It has been reported that the United States intelligence community was aware of Prigozhin’s intentions to launch an armed assault against the Kremlin. By June 21, American intelligence officials had briefed the White House and key members of Congress of an impending putsch by Wagner. The briefings almost certainly made clear that Prigozhin’s troops, though battle-hardened and well-armed, were unlikely to pose any major military threat to Putin. The reason is that the Russian president had at his disposal the one element that the Wagner military convoy did not: airpower. The Kremlin would be able to wipe out the majority of Prigozhin’s troops well before they reached Moscow —unless the senior military leadership refused to comply with Putin’s orders to strike. But there were no indications of that. Prigozhin would certainly lose.

Prigozhin and his senior Wagner commanders are not romantics. While on their way to Moscow, they were fully cognizant of their fatal vulnerability to air attacks. They knew that they stood no chance against an air campaign by the Russian military. Initially, they had questioned whether Putin would dare to open fire on a convoy of Russian troops. But the Russian president’s televised address of June 24 made it clear that he would do whatever it took to stop the convoy from reaching Moscow, including a combined-arms kinetic assaults on the mutineers. There was only one thing to do: escape. As soon as the Belarussian President, Alexander Lukashenko, reached out to Prigozhin with a deal, promising him amnesty and asylum in exchange for terminating his mutiny, the Wagner leader took it.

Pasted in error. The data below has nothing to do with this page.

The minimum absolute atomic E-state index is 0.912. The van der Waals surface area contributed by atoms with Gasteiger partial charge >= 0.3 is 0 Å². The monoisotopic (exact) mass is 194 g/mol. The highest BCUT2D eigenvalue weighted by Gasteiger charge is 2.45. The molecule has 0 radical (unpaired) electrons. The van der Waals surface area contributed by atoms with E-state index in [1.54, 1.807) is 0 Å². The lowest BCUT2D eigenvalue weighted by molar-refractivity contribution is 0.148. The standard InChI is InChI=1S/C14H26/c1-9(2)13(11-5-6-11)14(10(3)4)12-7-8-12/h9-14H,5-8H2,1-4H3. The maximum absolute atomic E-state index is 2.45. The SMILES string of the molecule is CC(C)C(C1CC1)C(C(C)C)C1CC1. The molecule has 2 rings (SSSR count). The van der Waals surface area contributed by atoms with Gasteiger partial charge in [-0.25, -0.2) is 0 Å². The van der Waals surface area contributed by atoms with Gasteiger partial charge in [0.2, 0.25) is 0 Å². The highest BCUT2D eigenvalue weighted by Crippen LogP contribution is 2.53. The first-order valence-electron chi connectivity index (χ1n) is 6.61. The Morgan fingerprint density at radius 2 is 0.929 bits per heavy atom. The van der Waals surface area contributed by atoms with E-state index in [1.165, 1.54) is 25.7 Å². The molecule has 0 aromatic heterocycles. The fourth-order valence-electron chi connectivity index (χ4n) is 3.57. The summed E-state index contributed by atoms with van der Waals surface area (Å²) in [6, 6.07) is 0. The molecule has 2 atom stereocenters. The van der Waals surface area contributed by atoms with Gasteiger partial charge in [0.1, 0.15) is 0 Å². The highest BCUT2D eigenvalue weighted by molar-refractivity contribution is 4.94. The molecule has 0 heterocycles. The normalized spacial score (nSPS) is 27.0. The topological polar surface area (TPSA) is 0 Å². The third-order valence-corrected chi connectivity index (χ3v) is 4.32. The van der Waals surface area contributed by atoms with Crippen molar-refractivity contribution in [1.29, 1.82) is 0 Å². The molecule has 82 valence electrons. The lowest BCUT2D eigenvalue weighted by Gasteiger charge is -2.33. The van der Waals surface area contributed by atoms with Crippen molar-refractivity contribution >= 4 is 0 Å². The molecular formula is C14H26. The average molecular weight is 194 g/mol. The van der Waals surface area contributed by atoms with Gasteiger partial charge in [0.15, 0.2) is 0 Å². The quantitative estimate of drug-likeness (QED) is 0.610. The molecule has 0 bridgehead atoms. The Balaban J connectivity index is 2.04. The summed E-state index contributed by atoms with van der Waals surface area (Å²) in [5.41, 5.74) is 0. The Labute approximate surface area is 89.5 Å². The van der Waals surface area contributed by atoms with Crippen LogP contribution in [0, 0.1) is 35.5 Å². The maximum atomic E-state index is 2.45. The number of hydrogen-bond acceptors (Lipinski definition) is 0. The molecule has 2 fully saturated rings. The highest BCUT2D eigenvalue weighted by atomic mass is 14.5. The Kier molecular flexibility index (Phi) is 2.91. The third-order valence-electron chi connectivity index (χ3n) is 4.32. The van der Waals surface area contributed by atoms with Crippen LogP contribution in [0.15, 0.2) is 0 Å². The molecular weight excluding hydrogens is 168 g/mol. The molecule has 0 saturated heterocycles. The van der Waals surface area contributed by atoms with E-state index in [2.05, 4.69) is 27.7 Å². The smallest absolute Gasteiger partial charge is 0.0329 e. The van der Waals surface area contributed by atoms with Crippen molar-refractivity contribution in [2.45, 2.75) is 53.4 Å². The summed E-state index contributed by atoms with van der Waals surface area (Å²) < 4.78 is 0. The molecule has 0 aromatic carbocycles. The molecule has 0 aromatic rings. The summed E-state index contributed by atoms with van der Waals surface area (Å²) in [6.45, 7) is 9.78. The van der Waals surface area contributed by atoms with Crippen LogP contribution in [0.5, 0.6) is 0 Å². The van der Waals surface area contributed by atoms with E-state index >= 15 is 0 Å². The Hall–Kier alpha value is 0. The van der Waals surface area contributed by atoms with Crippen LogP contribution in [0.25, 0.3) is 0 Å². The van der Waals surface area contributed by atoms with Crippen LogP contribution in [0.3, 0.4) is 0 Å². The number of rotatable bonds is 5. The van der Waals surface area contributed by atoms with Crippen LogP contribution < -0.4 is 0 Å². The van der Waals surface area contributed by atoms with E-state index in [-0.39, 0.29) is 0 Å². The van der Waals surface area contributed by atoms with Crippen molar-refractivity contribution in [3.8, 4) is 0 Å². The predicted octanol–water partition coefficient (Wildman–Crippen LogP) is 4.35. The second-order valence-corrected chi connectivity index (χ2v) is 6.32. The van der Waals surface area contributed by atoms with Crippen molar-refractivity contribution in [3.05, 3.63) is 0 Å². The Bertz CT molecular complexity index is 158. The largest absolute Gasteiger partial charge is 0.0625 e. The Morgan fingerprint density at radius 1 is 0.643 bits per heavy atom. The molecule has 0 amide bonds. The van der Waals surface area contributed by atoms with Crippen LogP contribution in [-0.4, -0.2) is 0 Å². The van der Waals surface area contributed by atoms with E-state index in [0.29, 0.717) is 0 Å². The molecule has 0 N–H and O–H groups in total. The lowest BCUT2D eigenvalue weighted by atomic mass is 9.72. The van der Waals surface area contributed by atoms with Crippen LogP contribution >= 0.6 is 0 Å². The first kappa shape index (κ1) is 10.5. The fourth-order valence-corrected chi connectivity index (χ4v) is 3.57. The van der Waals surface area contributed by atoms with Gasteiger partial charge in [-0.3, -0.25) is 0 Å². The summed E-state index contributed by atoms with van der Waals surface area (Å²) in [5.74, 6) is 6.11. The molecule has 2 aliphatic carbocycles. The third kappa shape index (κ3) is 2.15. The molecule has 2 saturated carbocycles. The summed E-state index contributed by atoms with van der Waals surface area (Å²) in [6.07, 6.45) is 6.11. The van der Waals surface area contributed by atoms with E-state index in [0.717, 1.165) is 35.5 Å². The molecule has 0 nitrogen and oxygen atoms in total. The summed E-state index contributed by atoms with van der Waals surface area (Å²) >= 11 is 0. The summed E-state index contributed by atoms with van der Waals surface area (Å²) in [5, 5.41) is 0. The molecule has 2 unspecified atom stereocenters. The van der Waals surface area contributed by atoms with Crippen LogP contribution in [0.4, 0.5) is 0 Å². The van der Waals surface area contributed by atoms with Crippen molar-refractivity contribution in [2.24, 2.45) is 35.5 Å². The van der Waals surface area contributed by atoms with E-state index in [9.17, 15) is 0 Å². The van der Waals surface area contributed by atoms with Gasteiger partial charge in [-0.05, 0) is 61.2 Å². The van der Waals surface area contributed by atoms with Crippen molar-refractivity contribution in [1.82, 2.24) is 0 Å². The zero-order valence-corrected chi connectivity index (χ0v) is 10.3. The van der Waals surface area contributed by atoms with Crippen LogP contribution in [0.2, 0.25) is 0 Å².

WHAT NOW?

It is impossible to overstate the shockwaves that this dramatic series of events has caused among Russians. Even Putin’s strongest supporters are dismayed and astonished that someone they consider a traitor to the motherland was allowed to escape, essentially without punishment. The Kremlin’s ultranationalist supporters are devastated by this turn of events, which transformed their hero into a villain overnight and shattered the illusion of unity in the warfront. Mutual accusations among prominent ultranationalists have already begun to fragment an already disjointed online milieu. More importantly, Russian troops on the front lines in Ukraine, as well as young people at home who are in line to be conscripted, are experiencing a deep sense of disillusionment, which they will carry with them to the front. Lastly, Putin himself is now fully cognizant of the profound crisis that he brought upon his country when he decided to launch a full invasion of Ukraine. Unquestionably, he would turn back the clock if he could. Unfortunately for all of us, he cannot. Now the world braces before the unknown, as the Russian state and civil society begin to unravel before our very eyes.

***https://intelnews.org/2023/06/26/01-3290/

Intelnews.org (Estados Unidos)